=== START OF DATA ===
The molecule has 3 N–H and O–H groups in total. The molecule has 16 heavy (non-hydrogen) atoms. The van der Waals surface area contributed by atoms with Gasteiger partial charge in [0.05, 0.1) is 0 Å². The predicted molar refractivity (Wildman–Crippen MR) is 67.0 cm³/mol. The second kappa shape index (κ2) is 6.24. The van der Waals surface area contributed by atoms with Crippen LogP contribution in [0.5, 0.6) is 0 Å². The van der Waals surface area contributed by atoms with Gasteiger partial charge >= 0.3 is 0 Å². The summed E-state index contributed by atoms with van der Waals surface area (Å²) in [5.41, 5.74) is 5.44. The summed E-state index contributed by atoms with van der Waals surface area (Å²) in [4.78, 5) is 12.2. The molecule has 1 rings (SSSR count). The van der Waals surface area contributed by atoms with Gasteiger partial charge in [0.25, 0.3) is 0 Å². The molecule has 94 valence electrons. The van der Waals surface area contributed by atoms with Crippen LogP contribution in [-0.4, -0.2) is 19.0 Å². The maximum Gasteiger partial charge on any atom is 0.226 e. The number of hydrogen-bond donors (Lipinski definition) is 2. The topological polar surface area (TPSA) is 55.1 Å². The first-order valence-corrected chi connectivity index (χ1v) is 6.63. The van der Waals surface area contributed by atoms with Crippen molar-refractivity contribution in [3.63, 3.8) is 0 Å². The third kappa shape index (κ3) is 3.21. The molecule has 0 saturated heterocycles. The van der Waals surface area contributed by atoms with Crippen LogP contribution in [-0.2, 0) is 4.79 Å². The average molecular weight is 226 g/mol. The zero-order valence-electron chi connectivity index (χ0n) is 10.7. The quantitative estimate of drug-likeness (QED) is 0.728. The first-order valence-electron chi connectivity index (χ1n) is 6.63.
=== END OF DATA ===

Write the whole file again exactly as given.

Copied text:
The molecule has 3 N–H and O–H groups in total. The molecule has 16 heavy (non-hydrogen) atoms. The van der Waals surface area contributed by atoms with Gasteiger partial charge in [0.05, 0.1) is 0 Å². The predicted molar refractivity (Wildman–Crippen MR) is 67.0 cm³/mol. The second kappa shape index (κ2) is 6.24. The van der Waals surface area contributed by atoms with Crippen LogP contribution in [0.5, 0.6) is 0 Å². The van der Waals surface area contributed by atoms with Gasteiger partial charge >= 0.3 is 0 Å². The summed E-state index contributed by atoms with van der Waals surface area (Å²) in [5.41, 5.74) is 5.44. The summed E-state index contributed by atoms with van der Waals surface area (Å²) in [4.78, 5) is 12.2. The molecule has 1 rings (SSSR count). The van der Waals surface area contributed by atoms with Gasteiger partial charge in [0.25, 0.3) is 0 Å². The molecule has 94 valence electrons. The van der Waals surface area contributed by atoms with Crippen LogP contribution in [-0.4, -0.2) is 19.0 Å². The maximum Gasteiger partial charge on any atom is 0.226 e. The number of hydrogen-bond donors (Lipinski definition) is 2. The topological polar surface area (TPSA) is 55.1 Å². The first-order valence-corrected chi connectivity index (χ1v) is 6.63. The van der Waals surface area contributed by atoms with Crippen molar-refractivity contribution in [3.63, 3.8) is 0 Å². The third kappa shape index (κ3) is 3.21. The molecule has 0 saturated heterocycles. The van der Waals surface area contributed by atoms with Crippen LogP contribution in [-0.2, 0) is 4.79 Å². The average molecular weight is 226 g/mol. The zero-order valence-electron chi connectivity index (χ0n) is 10.7. The quantitative estimate of drug-likeness (QED) is 0.728. The first-order valence-electron chi connectivity index (χ1n) is 6.63.